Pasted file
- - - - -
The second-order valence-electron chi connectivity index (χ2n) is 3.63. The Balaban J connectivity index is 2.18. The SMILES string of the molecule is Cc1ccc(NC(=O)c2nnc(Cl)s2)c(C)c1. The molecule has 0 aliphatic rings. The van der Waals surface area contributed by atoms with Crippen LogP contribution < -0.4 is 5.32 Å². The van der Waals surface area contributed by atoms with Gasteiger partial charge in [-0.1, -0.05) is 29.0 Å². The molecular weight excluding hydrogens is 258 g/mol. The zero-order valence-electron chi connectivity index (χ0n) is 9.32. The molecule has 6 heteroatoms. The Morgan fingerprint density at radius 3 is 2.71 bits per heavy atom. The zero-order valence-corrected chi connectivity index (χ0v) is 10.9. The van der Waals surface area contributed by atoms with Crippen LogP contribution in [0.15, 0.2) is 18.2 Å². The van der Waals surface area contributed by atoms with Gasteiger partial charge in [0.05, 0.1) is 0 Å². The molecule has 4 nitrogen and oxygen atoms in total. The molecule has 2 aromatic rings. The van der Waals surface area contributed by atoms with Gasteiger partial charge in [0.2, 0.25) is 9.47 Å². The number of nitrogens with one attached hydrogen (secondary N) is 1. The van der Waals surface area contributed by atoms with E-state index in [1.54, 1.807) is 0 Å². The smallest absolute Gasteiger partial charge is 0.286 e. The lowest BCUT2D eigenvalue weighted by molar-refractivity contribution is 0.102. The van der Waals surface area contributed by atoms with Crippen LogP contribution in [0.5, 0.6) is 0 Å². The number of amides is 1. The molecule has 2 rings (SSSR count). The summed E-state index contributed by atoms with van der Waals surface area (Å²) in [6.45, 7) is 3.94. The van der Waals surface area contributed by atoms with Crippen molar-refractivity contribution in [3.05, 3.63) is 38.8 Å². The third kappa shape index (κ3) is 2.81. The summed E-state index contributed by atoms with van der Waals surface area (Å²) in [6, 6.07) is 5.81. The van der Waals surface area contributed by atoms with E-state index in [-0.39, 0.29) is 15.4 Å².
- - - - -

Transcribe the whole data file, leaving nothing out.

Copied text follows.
The second-order valence-electron chi connectivity index (χ2n) is 3.63. The Balaban J connectivity index is 2.18. The SMILES string of the molecule is Cc1ccc(NC(=O)c2nnc(Cl)s2)c(C)c1. The molecule has 0 aliphatic rings. The van der Waals surface area contributed by atoms with Crippen LogP contribution < -0.4 is 5.32 Å². The van der Waals surface area contributed by atoms with Gasteiger partial charge in [-0.1, -0.05) is 29.0 Å². The molecular weight excluding hydrogens is 258 g/mol. The zero-order valence-electron chi connectivity index (χ0n) is 9.32. The molecule has 6 heteroatoms. The Morgan fingerprint density at radius 3 is 2.71 bits per heavy atom. The zero-order valence-corrected chi connectivity index (χ0v) is 10.9. The van der Waals surface area contributed by atoms with Crippen LogP contribution in [0.15, 0.2) is 18.2 Å². The van der Waals surface area contributed by atoms with Gasteiger partial charge in [0.05, 0.1) is 0 Å². The molecule has 4 nitrogen and oxygen atoms in total. The molecule has 2 aromatic rings. The van der Waals surface area contributed by atoms with Gasteiger partial charge in [0.2, 0.25) is 9.47 Å². The number of nitrogens with one attached hydrogen (secondary N) is 1. The van der Waals surface area contributed by atoms with E-state index in [1.54, 1.807) is 0 Å². The smallest absolute Gasteiger partial charge is 0.286 e. The lowest BCUT2D eigenvalue weighted by molar-refractivity contribution is 0.102. The van der Waals surface area contributed by atoms with Crippen LogP contribution in [0.5, 0.6) is 0 Å². The number of amides is 1. The molecule has 2 rings (SSSR count). The summed E-state index contributed by atoms with van der Waals surface area (Å²) in [6.45, 7) is 3.94. The van der Waals surface area contributed by atoms with Crippen molar-refractivity contribution in [3.05, 3.63) is 38.8 Å². The third kappa shape index (κ3) is 2.81. The summed E-state index contributed by atoms with van der Waals surface area (Å²) in [6, 6.07) is 5.81. The van der Waals surface area contributed by atoms with E-state index in [-0.39, 0.29) is 15.4 Å².